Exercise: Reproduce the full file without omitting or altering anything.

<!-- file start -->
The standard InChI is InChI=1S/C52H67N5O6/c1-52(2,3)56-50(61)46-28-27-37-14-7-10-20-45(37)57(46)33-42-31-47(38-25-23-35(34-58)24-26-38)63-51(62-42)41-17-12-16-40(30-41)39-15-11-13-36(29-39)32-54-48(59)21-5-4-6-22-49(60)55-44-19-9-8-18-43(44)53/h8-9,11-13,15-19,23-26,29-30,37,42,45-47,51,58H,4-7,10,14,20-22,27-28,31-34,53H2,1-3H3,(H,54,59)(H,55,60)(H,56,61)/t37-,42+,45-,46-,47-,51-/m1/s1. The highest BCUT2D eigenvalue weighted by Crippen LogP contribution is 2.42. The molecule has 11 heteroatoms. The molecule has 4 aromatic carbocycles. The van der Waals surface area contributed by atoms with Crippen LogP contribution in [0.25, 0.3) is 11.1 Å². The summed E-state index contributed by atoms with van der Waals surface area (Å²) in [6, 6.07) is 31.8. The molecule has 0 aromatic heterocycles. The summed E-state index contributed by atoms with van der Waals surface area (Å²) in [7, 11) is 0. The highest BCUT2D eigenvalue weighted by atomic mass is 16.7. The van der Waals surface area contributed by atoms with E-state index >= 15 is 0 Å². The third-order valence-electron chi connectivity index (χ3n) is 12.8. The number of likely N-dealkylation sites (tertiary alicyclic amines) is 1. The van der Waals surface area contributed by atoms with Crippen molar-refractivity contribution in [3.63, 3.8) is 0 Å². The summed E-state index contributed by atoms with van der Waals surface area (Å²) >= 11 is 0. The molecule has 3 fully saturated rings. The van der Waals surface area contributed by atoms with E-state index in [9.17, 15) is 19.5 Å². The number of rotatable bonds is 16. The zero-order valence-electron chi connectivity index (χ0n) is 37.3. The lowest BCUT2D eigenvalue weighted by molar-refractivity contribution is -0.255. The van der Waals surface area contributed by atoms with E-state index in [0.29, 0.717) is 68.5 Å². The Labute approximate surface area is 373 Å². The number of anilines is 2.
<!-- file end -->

The standard InChI is InChI=1S/C52H67N5O6/c1-52(2,3)56-50(61)46-28-27-37-14-7-10-20-45(37)57(46)33-42-31-47(38-25-23-35(34-58)24-26-38)63-51(62-42)41-17-12-16-40(30-41)39-15-11-13-36(29-39)32-54-48(59)21-5-4-6-22-49(60)55-44-19-9-8-18-43(44)53/h8-9,11-13,15-19,23-26,29-30,37,42,45-47,51,58H,4-7,10,14,20-22,27-28,31-34,53H2,1-3H3,(H,54,59)(H,55,60)(H,56,61)/t37-,42+,45-,46-,47-,51-/m1/s1. The highest BCUT2D eigenvalue weighted by Crippen LogP contribution is 2.42. The molecule has 11 heteroatoms. The molecule has 4 aromatic carbocycles. The van der Waals surface area contributed by atoms with Crippen LogP contribution in [0.25, 0.3) is 11.1 Å². The summed E-state index contributed by atoms with van der Waals surface area (Å²) in [6, 6.07) is 31.8. The molecule has 0 aromatic heterocycles. The summed E-state index contributed by atoms with van der Waals surface area (Å²) in [7, 11) is 0. The highest BCUT2D eigenvalue weighted by atomic mass is 16.7. The van der Waals surface area contributed by atoms with E-state index >= 15 is 0 Å². The third-order valence-electron chi connectivity index (χ3n) is 12.8. The number of likely N-dealkylation sites (tertiary alicyclic amines) is 1. The van der Waals surface area contributed by atoms with Crippen molar-refractivity contribution in [3.63, 3.8) is 0 Å². The summed E-state index contributed by atoms with van der Waals surface area (Å²) >= 11 is 0. The molecule has 3 fully saturated rings. The van der Waals surface area contributed by atoms with E-state index in [9.17, 15) is 19.5 Å². The number of rotatable bonds is 16. The zero-order valence-electron chi connectivity index (χ0n) is 37.3. The lowest BCUT2D eigenvalue weighted by molar-refractivity contribution is -0.255. The van der Waals surface area contributed by atoms with E-state index in [0.29, 0.717) is 68.5 Å². The Labute approximate surface area is 373 Å². The number of anilines is 2.